Ethiopia has offered to Indian investors 1.8 million hectares of farmland, equalling nearly 40 percent the total area of principal grain-growing state of Punjab, in what could give a big push to the country's food security.
I'm not getting into the argument about some sort of colonialism here. My frustration is with the strategy. We are going to lease some land in Ethiopia, farm the crops, harvest and then ship that to India, all in the name of food security. And this is supposed to be cost effective. Really! Who are we kidding here?
Let's look at out local option. India has an arable land of approx. 158 million hectares as of 2007. One third of crops that are grown in India is wasted due to lack of better storage facilities. This translates into 50 million hectares of arable land.
More and more farm land is being rendered infertile due to the rampant use of fertilizers. The arable land has come down by approx. 8 million hectares. Adding this gives us 58 million hectares. Apart from this we have 68 million hectares of wastelands. Considering that we convert 10 percent of this to fertile land, we get another 6 million. The total comes up to be 64 million. Assuming that the land produces 1/10 of the Ethiopian lands, we still get 6.4 million which is twice the land we get from Ethiopia. If the same money and effort are invested in creating better storage and transport facilities, preserving and improving existing farmland with sustainable practices, and developing wastelands into farmlands, we could achieve a greater food security.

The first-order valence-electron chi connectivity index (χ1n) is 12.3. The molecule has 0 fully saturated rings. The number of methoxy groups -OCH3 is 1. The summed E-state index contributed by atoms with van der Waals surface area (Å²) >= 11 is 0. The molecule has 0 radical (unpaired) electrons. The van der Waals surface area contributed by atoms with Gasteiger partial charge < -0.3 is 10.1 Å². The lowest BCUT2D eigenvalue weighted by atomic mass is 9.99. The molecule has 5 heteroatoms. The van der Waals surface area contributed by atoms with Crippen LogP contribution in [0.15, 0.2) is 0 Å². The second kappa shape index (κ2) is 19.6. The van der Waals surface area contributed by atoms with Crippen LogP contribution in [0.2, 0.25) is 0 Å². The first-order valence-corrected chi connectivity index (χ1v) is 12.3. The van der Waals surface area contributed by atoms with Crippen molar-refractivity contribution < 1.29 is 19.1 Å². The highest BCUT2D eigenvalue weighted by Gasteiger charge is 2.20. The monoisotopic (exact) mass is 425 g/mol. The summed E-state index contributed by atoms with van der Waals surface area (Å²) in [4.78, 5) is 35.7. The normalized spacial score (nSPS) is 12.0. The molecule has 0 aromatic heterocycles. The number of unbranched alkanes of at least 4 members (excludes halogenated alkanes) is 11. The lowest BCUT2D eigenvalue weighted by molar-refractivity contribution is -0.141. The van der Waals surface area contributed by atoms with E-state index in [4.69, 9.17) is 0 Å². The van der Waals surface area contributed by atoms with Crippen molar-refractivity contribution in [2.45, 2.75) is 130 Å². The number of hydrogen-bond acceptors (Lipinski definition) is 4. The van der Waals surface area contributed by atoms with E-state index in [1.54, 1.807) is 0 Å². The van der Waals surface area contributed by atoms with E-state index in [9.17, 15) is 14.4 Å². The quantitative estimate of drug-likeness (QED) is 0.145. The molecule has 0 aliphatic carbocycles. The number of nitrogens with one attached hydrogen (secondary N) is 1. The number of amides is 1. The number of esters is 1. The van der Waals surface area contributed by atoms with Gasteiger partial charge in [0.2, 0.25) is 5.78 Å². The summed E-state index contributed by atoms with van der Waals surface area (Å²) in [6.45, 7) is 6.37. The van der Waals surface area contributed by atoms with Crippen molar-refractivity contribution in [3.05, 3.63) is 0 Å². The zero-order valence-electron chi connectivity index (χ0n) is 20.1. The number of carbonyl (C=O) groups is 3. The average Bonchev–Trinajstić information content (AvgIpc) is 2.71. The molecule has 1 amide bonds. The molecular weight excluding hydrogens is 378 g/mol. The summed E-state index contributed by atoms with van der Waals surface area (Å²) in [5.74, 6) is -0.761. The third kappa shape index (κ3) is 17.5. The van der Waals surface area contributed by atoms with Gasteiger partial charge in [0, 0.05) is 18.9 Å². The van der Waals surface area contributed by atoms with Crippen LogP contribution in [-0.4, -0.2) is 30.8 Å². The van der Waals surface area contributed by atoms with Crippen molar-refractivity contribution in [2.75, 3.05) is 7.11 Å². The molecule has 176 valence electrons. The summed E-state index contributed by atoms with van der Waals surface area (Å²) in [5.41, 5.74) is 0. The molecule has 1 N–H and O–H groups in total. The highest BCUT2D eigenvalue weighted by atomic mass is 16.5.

Look at the Ethiopian option. Leaving the moral part alone, look at the costs and risks involved. Some or the other day the local populace is going to revolt against this. With the middle east in a turmoil, the shipping costs are going to increase sooner or later. The uncertainties are too huge to depend on this for our food security.
Things like these happen in companies too. We go for a PPV advantage and pay for quality and delivery misses later. Looks like we, as humans, don't always think rationally. Instant gratification and short timeline drives us more towards making decisions. This is one reason why Lean fails in most companies. If you are on a Lean journey, get prepared to lose some battles to win the war.
Visit this to see how waste lands could be converted to a fertile land with minimal investment : www.csm-fanaa.blogspot.com